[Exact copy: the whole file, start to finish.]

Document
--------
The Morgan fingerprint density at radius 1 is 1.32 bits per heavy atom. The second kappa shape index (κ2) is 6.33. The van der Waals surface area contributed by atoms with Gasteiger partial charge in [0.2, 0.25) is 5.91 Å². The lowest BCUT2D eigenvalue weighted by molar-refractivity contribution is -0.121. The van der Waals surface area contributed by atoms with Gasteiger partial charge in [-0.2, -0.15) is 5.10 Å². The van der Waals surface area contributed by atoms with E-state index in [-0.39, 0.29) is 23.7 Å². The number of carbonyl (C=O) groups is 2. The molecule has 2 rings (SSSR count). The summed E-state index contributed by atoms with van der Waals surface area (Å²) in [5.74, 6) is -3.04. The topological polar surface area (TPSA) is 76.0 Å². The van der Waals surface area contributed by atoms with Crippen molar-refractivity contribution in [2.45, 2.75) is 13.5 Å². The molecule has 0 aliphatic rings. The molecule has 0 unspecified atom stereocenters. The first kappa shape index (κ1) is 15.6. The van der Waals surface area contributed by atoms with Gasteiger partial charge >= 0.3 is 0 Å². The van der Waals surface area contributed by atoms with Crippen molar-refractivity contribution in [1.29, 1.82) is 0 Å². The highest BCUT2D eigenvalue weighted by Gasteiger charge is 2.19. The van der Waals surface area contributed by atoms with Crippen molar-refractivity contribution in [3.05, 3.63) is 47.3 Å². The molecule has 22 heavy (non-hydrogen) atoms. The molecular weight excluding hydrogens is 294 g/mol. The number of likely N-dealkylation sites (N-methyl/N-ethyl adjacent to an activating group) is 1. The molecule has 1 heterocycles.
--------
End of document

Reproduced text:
The Morgan fingerprint density at radius 1 is 1.32 bits per heavy atom. The second kappa shape index (κ2) is 6.33. The van der Waals surface area contributed by atoms with Gasteiger partial charge in [0.2, 0.25) is 5.91 Å². The lowest BCUT2D eigenvalue weighted by molar-refractivity contribution is -0.121. The van der Waals surface area contributed by atoms with Gasteiger partial charge in [-0.2, -0.15) is 5.10 Å². The van der Waals surface area contributed by atoms with E-state index in [-0.39, 0.29) is 23.7 Å². The number of carbonyl (C=O) groups is 2. The molecule has 2 rings (SSSR count). The summed E-state index contributed by atoms with van der Waals surface area (Å²) in [5.74, 6) is -3.04. The topological polar surface area (TPSA) is 76.0 Å². The van der Waals surface area contributed by atoms with Crippen molar-refractivity contribution in [2.45, 2.75) is 13.5 Å². The molecule has 0 aliphatic rings. The molecule has 0 unspecified atom stereocenters. The first kappa shape index (κ1) is 15.6. The van der Waals surface area contributed by atoms with Gasteiger partial charge >= 0.3 is 0 Å². The van der Waals surface area contributed by atoms with Crippen molar-refractivity contribution in [1.29, 1.82) is 0 Å². The highest BCUT2D eigenvalue weighted by Gasteiger charge is 2.19. The van der Waals surface area contributed by atoms with Crippen molar-refractivity contribution in [3.05, 3.63) is 47.3 Å². The molecule has 22 heavy (non-hydrogen) atoms. The molecular weight excluding hydrogens is 294 g/mol. The number of likely N-dealkylation sites (N-methyl/N-ethyl adjacent to an activating group) is 1. The molecule has 1 heterocycles.